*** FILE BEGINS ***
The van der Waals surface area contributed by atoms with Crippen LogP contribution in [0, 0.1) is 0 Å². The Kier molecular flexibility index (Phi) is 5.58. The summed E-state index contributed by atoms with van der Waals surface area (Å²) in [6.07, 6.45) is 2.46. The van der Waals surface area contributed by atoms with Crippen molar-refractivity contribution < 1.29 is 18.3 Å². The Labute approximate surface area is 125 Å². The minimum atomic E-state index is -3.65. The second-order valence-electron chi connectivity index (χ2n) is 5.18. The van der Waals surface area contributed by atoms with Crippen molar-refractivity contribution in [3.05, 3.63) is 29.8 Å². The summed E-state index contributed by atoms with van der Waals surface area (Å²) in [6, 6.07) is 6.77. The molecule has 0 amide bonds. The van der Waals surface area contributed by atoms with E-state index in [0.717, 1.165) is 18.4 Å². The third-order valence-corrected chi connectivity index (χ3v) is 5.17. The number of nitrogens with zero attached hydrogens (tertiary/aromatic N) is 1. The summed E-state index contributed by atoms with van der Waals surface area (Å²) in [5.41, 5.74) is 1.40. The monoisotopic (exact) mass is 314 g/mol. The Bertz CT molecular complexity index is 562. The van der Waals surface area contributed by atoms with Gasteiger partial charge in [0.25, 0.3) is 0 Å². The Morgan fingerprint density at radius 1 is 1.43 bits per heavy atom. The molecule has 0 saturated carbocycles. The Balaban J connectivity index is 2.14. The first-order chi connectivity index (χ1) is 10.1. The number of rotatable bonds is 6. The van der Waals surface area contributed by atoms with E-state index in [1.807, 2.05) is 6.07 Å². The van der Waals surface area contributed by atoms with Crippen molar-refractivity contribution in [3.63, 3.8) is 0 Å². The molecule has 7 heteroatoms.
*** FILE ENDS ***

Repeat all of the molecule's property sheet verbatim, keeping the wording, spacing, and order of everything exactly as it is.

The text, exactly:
The van der Waals surface area contributed by atoms with Crippen LogP contribution in [0, 0.1) is 0 Å². The Kier molecular flexibility index (Phi) is 5.58. The summed E-state index contributed by atoms with van der Waals surface area (Å²) in [6.07, 6.45) is 2.46. The van der Waals surface area contributed by atoms with Crippen molar-refractivity contribution < 1.29 is 18.3 Å². The Labute approximate surface area is 125 Å². The minimum atomic E-state index is -3.65. The second-order valence-electron chi connectivity index (χ2n) is 5.18. The van der Waals surface area contributed by atoms with Crippen molar-refractivity contribution in [3.05, 3.63) is 29.8 Å². The summed E-state index contributed by atoms with van der Waals surface area (Å²) in [6, 6.07) is 6.77. The molecule has 0 amide bonds. The van der Waals surface area contributed by atoms with E-state index in [0.717, 1.165) is 18.4 Å². The third-order valence-corrected chi connectivity index (χ3v) is 5.17. The number of nitrogens with zero attached hydrogens (tertiary/aromatic N) is 1. The summed E-state index contributed by atoms with van der Waals surface area (Å²) in [5.41, 5.74) is 1.40. The monoisotopic (exact) mass is 314 g/mol. The Bertz CT molecular complexity index is 562. The van der Waals surface area contributed by atoms with Gasteiger partial charge in [0.25, 0.3) is 0 Å². The Morgan fingerprint density at radius 1 is 1.43 bits per heavy atom. The molecule has 0 saturated carbocycles. The Balaban J connectivity index is 2.14. The first-order chi connectivity index (χ1) is 10.1. The number of rotatable bonds is 6. The van der Waals surface area contributed by atoms with E-state index in [1.807, 2.05) is 6.07 Å². The van der Waals surface area contributed by atoms with Crippen molar-refractivity contribution in [3.63, 3.8) is 0 Å². The molecule has 7 heteroatoms.